The Merry Wives of Windsor, |
Tales from Windsor's Tavern
The first thing you notice about the Merry Wives of Windsor is that there are 11 of them. It's more of a chamber orchestra than a band, in size at least. Having that many people in the group makes for some gorgeous three- and four-part harmonies and group leads. Sure, they use solo voices, but the groupings are what stand out.
They play traditional Celtic and acoustic instruments -- bouzouki, cello, viola, whistle, fiddle and so on -- but the arrangements are not always traditional; some of it rocks out. And that's the main problem with the album. When the women do ballads, such as "Green Fields of France" or "Orpheus with his Lute," the results can be pretty stunning. Doing "Early One Morning" as an uptempo round works also, but some of the material, such as "Windsor's Castle" and "My Son John," just left me wondering what exactly they were doing.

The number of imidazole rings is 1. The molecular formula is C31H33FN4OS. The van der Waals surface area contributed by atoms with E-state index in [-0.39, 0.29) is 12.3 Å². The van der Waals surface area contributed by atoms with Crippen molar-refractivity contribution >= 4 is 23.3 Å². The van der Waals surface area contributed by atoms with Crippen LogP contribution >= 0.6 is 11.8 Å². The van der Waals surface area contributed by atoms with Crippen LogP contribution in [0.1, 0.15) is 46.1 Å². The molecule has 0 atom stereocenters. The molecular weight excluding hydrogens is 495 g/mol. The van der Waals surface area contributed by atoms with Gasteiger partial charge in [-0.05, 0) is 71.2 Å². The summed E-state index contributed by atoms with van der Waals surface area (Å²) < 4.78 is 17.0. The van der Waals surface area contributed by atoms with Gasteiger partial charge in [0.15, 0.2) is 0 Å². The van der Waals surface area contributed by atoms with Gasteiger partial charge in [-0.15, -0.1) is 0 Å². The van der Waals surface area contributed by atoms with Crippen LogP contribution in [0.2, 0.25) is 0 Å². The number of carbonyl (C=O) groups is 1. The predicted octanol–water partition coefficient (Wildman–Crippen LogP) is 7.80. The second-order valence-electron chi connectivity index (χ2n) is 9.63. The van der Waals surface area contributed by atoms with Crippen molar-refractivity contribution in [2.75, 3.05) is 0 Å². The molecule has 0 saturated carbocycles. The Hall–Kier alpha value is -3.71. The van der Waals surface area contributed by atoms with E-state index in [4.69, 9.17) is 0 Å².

The Merry Wives of Windsor are worth hearing. They offer pleasure and humor, but the CD could have benefitted from a more careful editing.
Michael Scott Cain
29 March 2008
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